First, if it's hot and humid outside, stop your dog from exercising or exerting herself. (Even if your dog doesn't have asthma, you should still be aware when it's too hot outside for your dog.) You can also keep your house free of the allergens that could cause your dog's asthma to flare up, Bierbrier says. That includes:
Cleaning pet beds
Installing an air purifier
Smoking outside the house
Lessening the use of fragrances, perfumes, and air fresheners
If you follow that plan, you'll likely relieve some of your dog's—and your own—asthma symptoms.
What Causes Staph Infections in Dogs?
By Sarah Mouton Dowdy Medically Reviewed by Michelle Moyal, DVM May 24, 2022
Article from dailypaws.com
Bacteria are a natural part of your dog's body, but they can use cuts, irritation, and illness to go from normal to nasty.
Staph infections in dogs are caused by bacteria. No surprises there. But did you know that bacteria is actually a normal part of your pet's microbiome? The microbiome is a natural combination of bacteria, fungi, viruses, and parasites that live on or in the bodies of dogs, humans, and other animals. Believe it or not, these microbes are beneficial when they are kept in balance.
All dogs have several species of Staphylococcus bacteria from birth and they likely acquire it from their moms and their environment, says Amelia White, DVM, MS, DACVD, Associate Clinical Professor of Dermatology at Auburn University College of Veterinary Medicine in Auburn, Al. "In healthy dogs," she explains, "this bacteria can typically be found in the mucous membranes (e.g. nose, mouth, genitals). It only becomes a problem for dogs when they become sick or injured."
What Causes Staph Infections in Dogs?
"Staph" (pronounced staff) infections in dogs are caused by an overgrowth of Staphylococcus bacteria. Staphylococcal bacteria on your dog's skin is normal, but staph infections of the skin (also called staphylococcal dermatitis) definitely aren't. The difference between the two comes down to the pet's skin barrier and immune system. When these are compromised, an infection can occur.
"When animals become ill, pathogenic (i.e. disease-causing) bacteria inhabiting the skin can overgrow the 'good' bacteria and lead to infections at various body sites," White explains. "For example, dogs with allergic skin disease have dysbiosis of the microbiome or an imbalance of good and pathogenic bacteria. During an allergy flare, these pathogenic bacteria are found in higher numbers on the skin and are thought to contribute to the inflammation and unhealthy condition of the skin."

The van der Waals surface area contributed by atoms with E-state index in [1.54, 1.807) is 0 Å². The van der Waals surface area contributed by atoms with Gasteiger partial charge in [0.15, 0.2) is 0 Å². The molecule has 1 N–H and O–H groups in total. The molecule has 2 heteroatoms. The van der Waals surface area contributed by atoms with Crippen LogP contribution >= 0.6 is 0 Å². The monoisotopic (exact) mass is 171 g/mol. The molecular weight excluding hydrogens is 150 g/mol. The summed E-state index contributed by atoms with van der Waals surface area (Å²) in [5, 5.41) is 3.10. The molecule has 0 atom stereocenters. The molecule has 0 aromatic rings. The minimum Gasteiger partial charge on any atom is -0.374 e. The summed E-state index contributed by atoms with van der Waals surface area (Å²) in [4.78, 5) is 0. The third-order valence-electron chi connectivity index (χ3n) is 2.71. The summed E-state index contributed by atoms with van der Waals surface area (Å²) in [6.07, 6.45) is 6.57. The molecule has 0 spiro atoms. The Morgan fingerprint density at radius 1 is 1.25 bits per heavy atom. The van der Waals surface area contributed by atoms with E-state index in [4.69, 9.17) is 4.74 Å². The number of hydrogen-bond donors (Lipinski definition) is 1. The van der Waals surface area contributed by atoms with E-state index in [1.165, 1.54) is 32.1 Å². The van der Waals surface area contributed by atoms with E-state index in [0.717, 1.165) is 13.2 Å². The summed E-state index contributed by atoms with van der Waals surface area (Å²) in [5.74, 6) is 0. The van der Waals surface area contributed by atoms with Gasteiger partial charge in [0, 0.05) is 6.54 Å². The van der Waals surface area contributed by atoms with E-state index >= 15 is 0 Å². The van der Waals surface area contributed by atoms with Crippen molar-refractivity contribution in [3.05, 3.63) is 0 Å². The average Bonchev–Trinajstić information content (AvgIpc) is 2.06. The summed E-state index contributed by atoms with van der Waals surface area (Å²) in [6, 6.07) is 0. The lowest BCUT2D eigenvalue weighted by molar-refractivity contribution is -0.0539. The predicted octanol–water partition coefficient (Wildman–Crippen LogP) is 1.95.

This irritation of the skin's barrier, coupled with the scratching, chewing, and licking that tends to accompany allergies in dogs, can allow opportunistic staphylococcal bacteria to penetrate and infect the skin.
In addition to allergies (like flea allergies, food allergies, atopic dermatitis, or seasonal allergies), the Merck Veterinary Manual notes that staph infections can be triggered by:
Skin wounds or burns
Hormone issues (such as hypothyroidism)
External parasites (such as mange or fleas)
Hair follicle abnormalities (like follicular dysplasia)
Keratinization disorders (such as seborrhea)
Anatomy (such as deep skin folds)
Staph infections can occur in any dog regardless of breed or age, but they are more common in older pets because their immune systems are weaker.
Signs and Symptoms of Staph Infections in Dogs
The signs of staph infections in dogs largely depend on where the infection is located, White says. Bacterial infections of the skin (commonly referred to as pyodermas) can affect both the superficial and deeper layers of the skin, she continues. According to the Merck Veterinary Manual, superficial infections typically affect a dog's chest and abdomen. Deeper infections are more commonly found on the muzzle, chin, between the toes, and on pressure points like elbows, knees, and hocks (lower part of hind legs).
Superficial skin infections are the most common skin infections in dogs, says White. Common signs include:
Red, hot, swollen skin
Skin lesions like papules (small, red bumps), pustules (acne), crusts, and erosions
Dogs with deeper infections in the dermal and fat layers of the skin may show these signs:
Nodules or masses that are painful to the touch and produce blood and pus when ruptured
If you see any of the above signs in your pet, regardless of whether they correspond to superficial or deep infections, it's time to take your dog to the veterinarian.
Diagnosis and Treatment for Staph Infection in Dogs